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How can I find out what fees a mutual fund charges?

I'm new to mutual funds so also wondering how I determine if the fees being charged are reasonable... Are there set standards?

May 25, 2012 by Gershom from Toledo, OH in  |  Flag
2 Answers  |  4 Followers
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5 votes
George Cones, JD Level 20

Gershom,

The mutual fund company publishes a prospectus and fact sheet where you can find all of the information about the mutual fund share classes. If you go to the following link you will find a discussion of different share classes:

http://www.brightscope.com/financial-planning/advice/guide/2768/How-Different-Mutual-Fund-Share-Classes-Affect-Your-Retirment-Plan-Or-Investment-Portfolio/

A way of determining how a mutual fund performs and how he fund invests, you should go to www.morningstar.com . You can get some good basic information on the free site. If you want to upgrade your account to the plus version of their service, they have some very good information available to investors which only used to be available to investment professionals a few years ago.

While an investment advisor can help you interpret the data and guide you in your asset allocation decision, the more educated a client you are the better.

Comment   |  Flag   |  May 25, 2012 from Wilmington, DE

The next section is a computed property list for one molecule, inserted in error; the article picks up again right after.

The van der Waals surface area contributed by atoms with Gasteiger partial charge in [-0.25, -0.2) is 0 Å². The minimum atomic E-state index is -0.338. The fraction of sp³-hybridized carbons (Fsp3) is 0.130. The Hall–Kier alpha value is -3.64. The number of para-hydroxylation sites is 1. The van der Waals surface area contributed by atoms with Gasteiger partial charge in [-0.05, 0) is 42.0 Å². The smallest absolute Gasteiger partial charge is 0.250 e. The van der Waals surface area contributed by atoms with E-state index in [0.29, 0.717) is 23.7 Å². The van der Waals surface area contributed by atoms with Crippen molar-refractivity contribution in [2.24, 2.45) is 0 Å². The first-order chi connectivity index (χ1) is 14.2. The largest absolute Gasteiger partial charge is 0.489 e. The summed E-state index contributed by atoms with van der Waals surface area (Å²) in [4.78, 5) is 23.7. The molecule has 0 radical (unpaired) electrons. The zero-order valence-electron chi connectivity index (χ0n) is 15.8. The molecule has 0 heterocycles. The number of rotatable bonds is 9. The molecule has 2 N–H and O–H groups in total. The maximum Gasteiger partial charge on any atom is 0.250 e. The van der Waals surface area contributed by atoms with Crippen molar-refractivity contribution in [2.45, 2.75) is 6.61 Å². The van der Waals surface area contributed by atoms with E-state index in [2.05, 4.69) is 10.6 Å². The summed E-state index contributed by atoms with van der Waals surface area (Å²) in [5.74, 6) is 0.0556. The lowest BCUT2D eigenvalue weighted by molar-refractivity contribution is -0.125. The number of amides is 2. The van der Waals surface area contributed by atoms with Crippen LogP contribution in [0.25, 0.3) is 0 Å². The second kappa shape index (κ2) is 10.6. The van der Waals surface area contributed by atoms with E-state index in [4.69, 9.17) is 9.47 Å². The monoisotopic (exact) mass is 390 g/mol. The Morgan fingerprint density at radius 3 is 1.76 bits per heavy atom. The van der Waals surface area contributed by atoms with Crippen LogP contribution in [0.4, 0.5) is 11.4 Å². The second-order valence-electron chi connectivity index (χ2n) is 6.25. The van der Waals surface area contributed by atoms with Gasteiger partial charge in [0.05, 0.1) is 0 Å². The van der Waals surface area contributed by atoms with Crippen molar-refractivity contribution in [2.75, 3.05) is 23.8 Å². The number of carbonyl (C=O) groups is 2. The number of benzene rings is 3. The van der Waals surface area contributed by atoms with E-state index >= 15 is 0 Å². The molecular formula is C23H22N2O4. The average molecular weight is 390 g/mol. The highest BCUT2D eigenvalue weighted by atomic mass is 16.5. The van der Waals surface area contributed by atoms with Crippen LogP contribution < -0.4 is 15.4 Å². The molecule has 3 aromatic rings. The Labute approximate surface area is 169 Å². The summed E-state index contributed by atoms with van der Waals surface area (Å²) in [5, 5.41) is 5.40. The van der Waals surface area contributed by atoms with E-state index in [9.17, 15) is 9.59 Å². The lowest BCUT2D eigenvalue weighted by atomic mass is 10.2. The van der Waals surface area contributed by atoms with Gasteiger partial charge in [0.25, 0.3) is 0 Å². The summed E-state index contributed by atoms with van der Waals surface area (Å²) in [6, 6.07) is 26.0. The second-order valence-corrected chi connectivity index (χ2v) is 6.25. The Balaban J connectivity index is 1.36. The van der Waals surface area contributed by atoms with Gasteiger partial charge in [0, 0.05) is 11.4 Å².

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3 votes

Hi Gershom! Mutual funds have annual expense ratios published in the prospectus. Funds invest with different styles (growth, value, small cap, large cap, etc.) and in different asset classes (bonds vs stocks); and some specialize in sectors. Generally smaller, more focused funds might have fees larger than the larger funds with a broader portfolio, so it's important to compare apples to apples in determining reasonableness, i.e., how does a large cap fund compare with the fees of other large caps. Morningstar can provide some information on that. I have a guide available on this site on mutual fund expenses, including ones you don't see. You might also want to read some financial magazines, and even check their websites, regarding fund fees. If you're new to investing, you may want to consider a broad low-cost index fund and begin dollar-cost-averaging. Good luck!

1 Comment   |  Flag   |  May 25, 2012 from Moorpark, CA
John Joseph Checki

It should be in the perspectus.

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Flag |  May 31, 2012 near Plano, TX

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